When you pull a pendulum from it’s central position to a point about 30 degrees off centre, what happens when you let it go?
Answer: It swings to a point about 30 degrees off centre in the other direction.
If you’re wondering what this has to do with my pledge to start living a life that’s less about the pursuit of happiness and more about the expression of joy you’re about to find out because today I was inspired by a podcast and book – both by Michael Singer – in which he made reference to the way in which we all tend to knock ourselves off centre.
The Pendulum Analogy
My interpretation of the content I listened to this morning was this:
1. Most of us have goals driven by fear
Singer talked about how each of us has fears that lead us to desire things that will eliminate those fears. In my case, the financial goals I have in my business are, deep down, a way of alleviating fears of running out of money at some point in the near or distant future. My health goals alleviate my fears of illness and slow death. And my other goals all have a similar fear dynamic at their base.
Sure, I can sell them to myself in more positive ways but if I’m really honest, the fear of these negative outcomes drives me to care enough in the first place.
2. Fear is stressful and stress has to – at one point or another – be counteracted
Stress creates a psychological disturbance – a pendulum swing, if you like – and none of us can stay permanently off balance to the same side of the pendulum so our behaviour swings to the other side to counteract the stress.
If I take my health goals as an example, one of my goals is about stabilising my blood sugar. This goal is a MASSIVE source of stress for me because it makes sweet foods my enemy while these foods are also my go-to source of comfort. So now, the more I stress myself out with worry about my blood sugar, the more erratic my food choices become and since my job is to coach others to change their behaviour so they more easily achieve their goals, this issue holds enormous weight for me because failure to get my behaviour under control also makes me feel like an imposter.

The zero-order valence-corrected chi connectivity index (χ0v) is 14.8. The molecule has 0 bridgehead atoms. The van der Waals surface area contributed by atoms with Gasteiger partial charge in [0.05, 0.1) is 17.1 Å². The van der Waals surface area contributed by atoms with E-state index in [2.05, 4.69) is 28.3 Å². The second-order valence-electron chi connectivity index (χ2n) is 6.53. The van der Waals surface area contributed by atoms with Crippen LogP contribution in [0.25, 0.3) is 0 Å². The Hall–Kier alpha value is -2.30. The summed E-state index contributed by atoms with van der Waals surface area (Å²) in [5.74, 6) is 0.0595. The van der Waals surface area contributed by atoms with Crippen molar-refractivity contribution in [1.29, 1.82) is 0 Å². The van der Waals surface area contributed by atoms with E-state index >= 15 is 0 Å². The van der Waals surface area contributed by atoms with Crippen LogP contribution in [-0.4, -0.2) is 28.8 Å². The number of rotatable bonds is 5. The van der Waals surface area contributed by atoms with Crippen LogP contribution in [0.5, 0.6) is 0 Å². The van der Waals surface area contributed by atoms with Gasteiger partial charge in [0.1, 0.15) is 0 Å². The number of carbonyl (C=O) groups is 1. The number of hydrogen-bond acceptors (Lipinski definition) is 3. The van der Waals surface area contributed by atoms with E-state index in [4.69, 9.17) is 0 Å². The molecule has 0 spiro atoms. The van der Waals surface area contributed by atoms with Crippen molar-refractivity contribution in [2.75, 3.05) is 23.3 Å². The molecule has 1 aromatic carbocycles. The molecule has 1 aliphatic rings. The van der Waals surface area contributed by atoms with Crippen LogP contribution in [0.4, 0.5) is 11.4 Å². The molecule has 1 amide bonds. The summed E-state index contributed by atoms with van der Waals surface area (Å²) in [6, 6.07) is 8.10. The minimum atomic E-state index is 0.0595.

How does this relate to the difference between pursuing happiness and expressing joy?
I think there’s a theme here.
Pursuing happiness feels like a pendulum swing of its own. It highlights the “lack” in our lives and brings stress and pressure. It makes us feel that there are things we “should” or “shouldn’t” be doing and feeling. It makes us judge and doubt ourselves.
For me, these feelings have historically brought more fear and confusion and so I’ve often swung the pendulum in the other direction, choosing to give up on my goals – sometimes temporarily, sometimes permanently.
It makes me wonder whether the desire for something, when coupled with any form of stress of fear always leads to counter-productive efforts to achieve that thing. If you’re familiar with the “law of attraction”, your mind might be heading there now – to the belief that we must live “as though we’ve already achieved the thing we want in order to attract it into our lives”.
I’ve always struggled to put that idea into practice but looking at it from this vantage point, it sort of makes sense – we have to figure out how to bring the pendulum into balance and, in so doing, allow ourselves to move from point A to point B without leaking energy from constant swings to the left and right of the path as we stress ourselves out and then counter that stress with unhelpful coping strategies.
What does it mean in practice?
If I’m completely honest, I don’t quite know yet. But it’s day 2 of 100. Ask me again on day 99!